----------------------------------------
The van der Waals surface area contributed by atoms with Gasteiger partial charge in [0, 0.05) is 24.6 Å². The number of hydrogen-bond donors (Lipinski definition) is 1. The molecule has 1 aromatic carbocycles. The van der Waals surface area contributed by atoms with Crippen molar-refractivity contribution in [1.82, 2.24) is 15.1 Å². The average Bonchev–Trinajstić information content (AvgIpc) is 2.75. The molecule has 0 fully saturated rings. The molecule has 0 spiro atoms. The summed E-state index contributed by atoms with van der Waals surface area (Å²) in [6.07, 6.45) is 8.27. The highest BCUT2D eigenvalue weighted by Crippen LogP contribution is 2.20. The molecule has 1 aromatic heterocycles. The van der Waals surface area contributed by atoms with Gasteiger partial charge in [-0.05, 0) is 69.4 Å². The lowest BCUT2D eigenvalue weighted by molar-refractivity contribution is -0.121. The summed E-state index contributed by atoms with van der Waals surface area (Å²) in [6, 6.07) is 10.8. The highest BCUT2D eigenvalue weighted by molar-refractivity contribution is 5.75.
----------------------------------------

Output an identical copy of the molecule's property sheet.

The van der Waals surface area contributed by atoms with Gasteiger partial charge in [0, 0.05) is 24.6 Å². The number of hydrogen-bond donors (Lipinski definition) is 1. The molecule has 1 aromatic carbocycles. The van der Waals surface area contributed by atoms with Crippen molar-refractivity contribution in [1.82, 2.24) is 15.1 Å². The average Bonchev–Trinajstić information content (AvgIpc) is 2.75. The molecule has 0 fully saturated rings. The molecule has 0 spiro atoms. The summed E-state index contributed by atoms with van der Waals surface area (Å²) in [6.07, 6.45) is 8.27. The highest BCUT2D eigenvalue weighted by Crippen LogP contribution is 2.20. The molecule has 1 aromatic heterocycles. The van der Waals surface area contributed by atoms with Gasteiger partial charge in [-0.05, 0) is 69.4 Å². The lowest BCUT2D eigenvalue weighted by molar-refractivity contribution is -0.121. The summed E-state index contributed by atoms with van der Waals surface area (Å²) in [6, 6.07) is 10.8. The highest BCUT2D eigenvalue weighted by molar-refractivity contribution is 5.75.